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A land of laws and a land of outlaws

Ignoring petty crimes and white-collar scofflaws is creating an environment for public corruption and serious criminal activity
land of laws

It is against the law to stay overnight in municipal parks or on government grounds, yet scores of people have camped out on the lawns of the Victoria courthouse for months, despite an appeal to the B.C Supreme Court. Scores more illegally squat in Stanley Park, in city parks along Calgary’s Bow River and in many other Canadian cities.

AirBnB rentals are not allowed under municipal bylaws, and overnight rentals are outlawed in the majority of condominium and rental buildings. Yet, there are at least 4,000 AirBnB rentals in the city Vancouver alone and tens of thousands more across Canada.

The selling of marijuana without a permit is a crime in Canada, but illegal marijuana storefronts have sprouted across the country, most evident in Vancouver and Victoria, which have expressly written bylaws to outlaw them.

Bait-and-switch advertising is illegal in Canada, yet it is a common practice among the largest condominium developers. The lowest-price studios and one-bedrooms in new projects are routinely presold to insiders but still loudly marketed to other buyers as still available,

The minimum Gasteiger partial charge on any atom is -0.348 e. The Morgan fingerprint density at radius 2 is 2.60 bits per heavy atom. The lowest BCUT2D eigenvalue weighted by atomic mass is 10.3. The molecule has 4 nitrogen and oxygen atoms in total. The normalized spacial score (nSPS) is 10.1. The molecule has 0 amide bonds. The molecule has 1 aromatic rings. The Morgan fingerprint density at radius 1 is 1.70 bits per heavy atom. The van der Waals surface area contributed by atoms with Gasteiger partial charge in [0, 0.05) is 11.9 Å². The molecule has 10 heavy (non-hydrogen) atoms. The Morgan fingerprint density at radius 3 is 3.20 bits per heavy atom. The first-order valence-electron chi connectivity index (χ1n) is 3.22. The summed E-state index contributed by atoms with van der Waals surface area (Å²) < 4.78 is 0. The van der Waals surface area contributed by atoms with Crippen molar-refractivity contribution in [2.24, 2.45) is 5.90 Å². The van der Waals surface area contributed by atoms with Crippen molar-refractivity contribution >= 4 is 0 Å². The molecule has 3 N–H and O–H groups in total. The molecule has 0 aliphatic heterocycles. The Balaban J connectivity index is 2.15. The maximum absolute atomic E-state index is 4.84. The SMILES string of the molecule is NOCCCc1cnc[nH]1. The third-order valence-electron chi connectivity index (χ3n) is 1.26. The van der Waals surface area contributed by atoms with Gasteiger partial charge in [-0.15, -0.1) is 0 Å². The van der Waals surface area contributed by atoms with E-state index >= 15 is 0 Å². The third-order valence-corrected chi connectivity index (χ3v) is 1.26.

Since 2002, federal law requires real estate agents to identify their clients, verify where their money is coming from and report suspicious or large cash transactions to a federal watchdog. But a Canadian Press investigation found that many real estate companies are ignoring the regulations, apparently with impunity.

We have become a land of laws and a land of outlaws.

Changing this require lawmakers to enforce the rules already in place, or to face the ugly consequences.

In environments where disorderly behaviour goes unchecked – where drug dealers visibly ply their trade, squatters take over public parks or property agents launder money – more serious crime will flourish.

It takes political courage to stand against the special interest groups who always cite good reasons to break the law. But it is societal suicide to not stop the rot before it spreads.

Canada is not some third-world backwater where crime and graft are expected or condoned. Canada has the best reputation among the 20 top countries, according to the Reputation Institute (yes, there really is such a body.) Canada is also recognized as the ninth least corrupt nation in the world, just ahead of Germany and Great Britain, in a global survey this year.

We didn’t get this good by allowing petty crimes to flourish or by turning a blind eye to white-collar scofflaws. It is time to make the laws equal for everyone or, eventually, everyone will just ignore them.